Voters in Searsmont will consider two articles at their annual town meeting April 2 related to the construction of a 7.5-megawatt biomass facility the Robbins family is trying to build at its sawmill.

The proposed wood-fired biomass plant, also known as a co-generation system, would burn bark, wood chips and sawdust, which would in turn power a steam turbine to generate electricity. Waste heat from the plant would be used to dry lumber and heat buildings at the sawmill, according to Maine Public Utilities Commission documents.

If it's built, the new biomass facility would essentially be a larger-scale version of an existing 1.2-megawatt biomass plant the company uses to dry lumber and heat buildings at the 40-acre complex next to Route 131. The existing biomass plant does not generate electricity, Catherine Robbins-Halsted said.

Last December, MPUC issued an order that directs Central Maine Power negotiate a contract with Georges River Energy LLC, a subsidiary of Robbins Lumber, to purchase electricity generated by the plant at a rate of 9.9 cents per kilowatt hour for a 20-year period.

The project at Robbins Lumber is one of four that MPUC selected to participate in the state's Community-Based Renewable Energy Program.

Members of the Robbins family provided an overview of the project at a public hearing March 22. Alden Robbins, vice president/sales manager, said the closure of paper mills throughout the state has an impact on Robbins Lumber because the company used to be able to sell the wood chips it generates in the course of processing logs.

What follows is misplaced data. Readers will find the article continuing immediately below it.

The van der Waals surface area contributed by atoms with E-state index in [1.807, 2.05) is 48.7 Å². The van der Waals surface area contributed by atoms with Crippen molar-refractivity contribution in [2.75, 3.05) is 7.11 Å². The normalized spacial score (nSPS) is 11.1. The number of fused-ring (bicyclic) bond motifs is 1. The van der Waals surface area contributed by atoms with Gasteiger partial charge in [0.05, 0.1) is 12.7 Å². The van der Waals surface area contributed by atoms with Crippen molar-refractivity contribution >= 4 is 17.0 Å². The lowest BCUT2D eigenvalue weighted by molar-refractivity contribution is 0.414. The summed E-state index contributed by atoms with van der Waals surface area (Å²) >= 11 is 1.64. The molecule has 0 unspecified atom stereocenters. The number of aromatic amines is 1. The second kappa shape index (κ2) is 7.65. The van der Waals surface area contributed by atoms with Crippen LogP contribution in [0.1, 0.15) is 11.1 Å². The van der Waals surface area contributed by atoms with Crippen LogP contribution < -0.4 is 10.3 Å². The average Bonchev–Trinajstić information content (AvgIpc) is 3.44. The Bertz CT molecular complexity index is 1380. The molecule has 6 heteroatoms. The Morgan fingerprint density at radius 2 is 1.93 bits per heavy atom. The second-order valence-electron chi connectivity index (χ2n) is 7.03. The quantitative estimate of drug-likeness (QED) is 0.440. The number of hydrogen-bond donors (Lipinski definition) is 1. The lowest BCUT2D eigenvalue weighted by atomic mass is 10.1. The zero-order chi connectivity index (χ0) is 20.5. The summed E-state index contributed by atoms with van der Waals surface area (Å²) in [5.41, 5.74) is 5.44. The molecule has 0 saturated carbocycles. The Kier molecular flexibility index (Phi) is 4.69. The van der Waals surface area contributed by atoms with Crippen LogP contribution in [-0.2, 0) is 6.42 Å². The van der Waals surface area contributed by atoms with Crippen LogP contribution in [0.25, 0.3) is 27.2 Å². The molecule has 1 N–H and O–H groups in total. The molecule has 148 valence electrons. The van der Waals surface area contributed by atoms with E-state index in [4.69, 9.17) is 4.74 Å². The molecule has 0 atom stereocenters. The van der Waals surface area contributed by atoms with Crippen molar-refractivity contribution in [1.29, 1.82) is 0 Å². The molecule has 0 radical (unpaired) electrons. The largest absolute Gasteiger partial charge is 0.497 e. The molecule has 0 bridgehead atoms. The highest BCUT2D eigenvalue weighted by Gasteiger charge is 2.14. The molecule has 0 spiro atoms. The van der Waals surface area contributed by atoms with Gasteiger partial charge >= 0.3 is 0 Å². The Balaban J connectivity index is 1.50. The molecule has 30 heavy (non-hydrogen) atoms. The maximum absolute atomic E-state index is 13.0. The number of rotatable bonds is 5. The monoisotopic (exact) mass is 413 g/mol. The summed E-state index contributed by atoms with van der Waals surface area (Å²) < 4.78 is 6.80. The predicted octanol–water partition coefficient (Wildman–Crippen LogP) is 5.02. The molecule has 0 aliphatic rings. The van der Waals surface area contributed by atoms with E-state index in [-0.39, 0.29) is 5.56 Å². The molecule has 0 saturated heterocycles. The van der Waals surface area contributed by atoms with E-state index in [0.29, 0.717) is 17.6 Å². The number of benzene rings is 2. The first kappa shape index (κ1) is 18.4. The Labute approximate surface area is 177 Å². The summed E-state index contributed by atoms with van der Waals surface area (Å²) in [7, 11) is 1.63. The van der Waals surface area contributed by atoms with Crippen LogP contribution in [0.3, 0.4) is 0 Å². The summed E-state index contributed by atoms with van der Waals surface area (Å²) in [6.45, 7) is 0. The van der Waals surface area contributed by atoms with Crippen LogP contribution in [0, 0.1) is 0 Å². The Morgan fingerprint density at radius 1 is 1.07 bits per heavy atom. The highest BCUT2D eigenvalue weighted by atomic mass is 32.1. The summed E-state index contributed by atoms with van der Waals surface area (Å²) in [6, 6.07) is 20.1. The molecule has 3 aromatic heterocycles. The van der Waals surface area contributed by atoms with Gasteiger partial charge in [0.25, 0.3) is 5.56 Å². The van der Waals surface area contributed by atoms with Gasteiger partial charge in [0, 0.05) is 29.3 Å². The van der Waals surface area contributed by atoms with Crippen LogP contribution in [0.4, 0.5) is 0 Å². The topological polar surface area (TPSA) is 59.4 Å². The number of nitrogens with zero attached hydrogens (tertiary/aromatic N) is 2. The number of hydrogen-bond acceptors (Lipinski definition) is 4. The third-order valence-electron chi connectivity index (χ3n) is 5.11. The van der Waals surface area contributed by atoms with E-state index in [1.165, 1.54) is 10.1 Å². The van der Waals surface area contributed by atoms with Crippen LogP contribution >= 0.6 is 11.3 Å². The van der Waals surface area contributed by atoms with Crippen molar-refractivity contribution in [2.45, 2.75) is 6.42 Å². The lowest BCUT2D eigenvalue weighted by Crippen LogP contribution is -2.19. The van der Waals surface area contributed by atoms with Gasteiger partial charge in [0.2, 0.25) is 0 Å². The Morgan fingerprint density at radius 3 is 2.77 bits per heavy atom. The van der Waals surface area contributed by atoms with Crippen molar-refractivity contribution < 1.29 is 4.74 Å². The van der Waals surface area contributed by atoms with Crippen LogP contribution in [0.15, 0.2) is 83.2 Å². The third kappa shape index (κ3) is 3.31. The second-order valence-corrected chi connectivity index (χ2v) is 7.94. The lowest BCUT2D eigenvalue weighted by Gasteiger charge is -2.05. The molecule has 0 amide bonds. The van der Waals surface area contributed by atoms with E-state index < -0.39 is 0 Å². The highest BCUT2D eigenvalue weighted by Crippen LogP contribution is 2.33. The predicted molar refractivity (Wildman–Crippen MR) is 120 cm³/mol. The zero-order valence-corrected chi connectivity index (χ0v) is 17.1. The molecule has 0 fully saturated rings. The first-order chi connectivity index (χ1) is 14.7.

However, paper mills have reduced or stopped the quantity of chips they are buying. Robbins Lumber is unable to burn all of the 90 tons of chips it produces daily, Alden Robbins said. However, Robbins-Halsted said the new facility would be able to burn all of the chips the sawmill produces and the company would still need to buy tree-length pulp wood to chip up and burn.

As proposed, the new co-generation plant would be sited to the south of the company's sawmill and office buildings. A drawing of the proposed plant shows a fuel house, turbine/generator room, water treatment, boiler house and other infrastructure related to its operation.

All of the power generated by the co-generation plant would go onto the grid, Robbins-Halsted said.

Robbins Lumber President James A. Robbins said the company's existing co-generation plant would be used as a backup system. It was estimated the new plant would create about nine to 10 new jobs, but also preserve existing jobs at the mill, as well as give loggers a market for their pulp wood.

Residents will hear a condensed version of the March 22 presentation at the April 2 town meeting before they consider two warrant articles related to the project. The first article will ask voters to endorse a resolution indicating they support the project.

The second warrant article will ask residents to approve a new 30-year Tax Increment Financing district for Georges River Energy for the new co-generation plant. Residents also will be asked to amend the existing Robbins Lumber TIF district to extend it from 20 to 30 years.